It is an accurate tool for disease risk assessment. Most people think of the fat that is easily seen collecting under the skin, or the subcutaneous fat to be extremely dangerous. But contrary to this, it is the fat deep inside the belly, or the visceral fat (the fat that accumulates around structures in the abdomen), which is the major source of risk.

Upper body obesity, with an excess fat around the waist and flank, is a greater health hazard than lower body obesity, or fat in the thighs and buttocks. Overweight individuals with a Waist Circumference (WC) > 102 cm in men; and >88 cm in women, or with a high Waist Hip Ratio of >1.0 in men; and >.85 in women, are at a greater risk of suffering from diabetes, stroke and heart problems, as compared to their counterparts having same body weight, but lower waist-hip ratio.

This is because, the visceral fat is not merely accumulated weight, but is metabolically active, just like an endocrine gland, but in a toxic manner. It secretes a number of molecules that increase inflammation and cause insulin resistance. In doing so, it promotes diseases associated with inflammation and increases the blood clotting tendency. In women, a high waist-hip ratio is associated with increased chances of getting breast cancer and developing gall bladder problems.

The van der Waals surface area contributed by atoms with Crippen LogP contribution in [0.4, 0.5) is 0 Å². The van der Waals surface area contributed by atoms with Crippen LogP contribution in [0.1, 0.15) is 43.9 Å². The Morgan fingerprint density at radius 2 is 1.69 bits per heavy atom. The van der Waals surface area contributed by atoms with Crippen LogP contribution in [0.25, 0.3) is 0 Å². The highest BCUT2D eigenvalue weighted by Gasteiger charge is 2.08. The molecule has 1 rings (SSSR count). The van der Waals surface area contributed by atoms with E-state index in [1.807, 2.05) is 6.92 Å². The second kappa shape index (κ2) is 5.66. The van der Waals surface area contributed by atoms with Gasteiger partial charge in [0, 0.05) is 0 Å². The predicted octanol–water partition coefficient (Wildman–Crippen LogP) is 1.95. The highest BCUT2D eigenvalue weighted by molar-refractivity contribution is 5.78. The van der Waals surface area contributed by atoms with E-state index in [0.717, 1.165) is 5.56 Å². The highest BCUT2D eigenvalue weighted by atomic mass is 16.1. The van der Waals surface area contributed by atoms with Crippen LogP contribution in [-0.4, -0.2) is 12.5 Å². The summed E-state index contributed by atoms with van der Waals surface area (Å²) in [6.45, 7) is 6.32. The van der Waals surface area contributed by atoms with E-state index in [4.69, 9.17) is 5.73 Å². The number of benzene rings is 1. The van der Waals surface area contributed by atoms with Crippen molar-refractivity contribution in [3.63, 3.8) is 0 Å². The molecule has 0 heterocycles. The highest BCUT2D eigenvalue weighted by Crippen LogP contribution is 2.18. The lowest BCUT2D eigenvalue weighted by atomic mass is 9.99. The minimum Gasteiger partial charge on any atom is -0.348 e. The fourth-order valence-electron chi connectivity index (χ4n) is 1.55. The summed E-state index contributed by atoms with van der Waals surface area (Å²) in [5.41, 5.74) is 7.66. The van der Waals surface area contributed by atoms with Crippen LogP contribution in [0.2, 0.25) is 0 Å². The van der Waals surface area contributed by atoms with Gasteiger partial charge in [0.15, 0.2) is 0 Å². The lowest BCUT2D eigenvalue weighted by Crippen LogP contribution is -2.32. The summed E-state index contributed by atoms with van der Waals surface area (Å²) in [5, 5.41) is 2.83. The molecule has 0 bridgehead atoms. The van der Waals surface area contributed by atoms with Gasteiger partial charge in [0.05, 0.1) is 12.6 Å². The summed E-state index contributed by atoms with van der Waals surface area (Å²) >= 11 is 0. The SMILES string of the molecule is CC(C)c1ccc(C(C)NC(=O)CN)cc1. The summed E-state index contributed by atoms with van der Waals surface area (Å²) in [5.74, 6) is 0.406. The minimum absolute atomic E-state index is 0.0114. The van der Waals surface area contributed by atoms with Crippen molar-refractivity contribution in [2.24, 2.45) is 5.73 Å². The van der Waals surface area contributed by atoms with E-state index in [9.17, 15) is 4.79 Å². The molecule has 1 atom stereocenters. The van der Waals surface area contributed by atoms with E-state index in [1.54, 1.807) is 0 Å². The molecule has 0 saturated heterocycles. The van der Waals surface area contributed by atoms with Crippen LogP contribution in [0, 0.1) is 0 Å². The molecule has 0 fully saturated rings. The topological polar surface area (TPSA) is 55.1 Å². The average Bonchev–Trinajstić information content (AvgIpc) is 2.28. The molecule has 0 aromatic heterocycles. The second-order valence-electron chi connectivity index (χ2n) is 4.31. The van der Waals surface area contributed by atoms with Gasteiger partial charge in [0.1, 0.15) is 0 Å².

Weightlifting helps reduce belly fat


Measurement of Waist Hip Ratio

Using a standard tape, measure your waist at the midpoint between the lower edge to the ribs and the upper edge to the hips (iliac crest); measure the hips at their widest circumference.

The best way to improve this Waist-Hip Ratio is through regular exercises for 30 - 60 minutes every day. Weight lifting or resistance training have a unique benefit in reducing this deep belly fat.

Your measurements

What is your Waist Hip Ratio ?

See results

Acanthosis nigricans - a velvety, brownish-black patch of thickened skin- is an indicator of insulin resistance

Insulin Resistance

This is a decrease in the normal biological response to a given amount of insulin hormone that keeps blood sugar levels within the normal range.

Causes of Insulin Resistance:

  • Obesity
  • Severe infections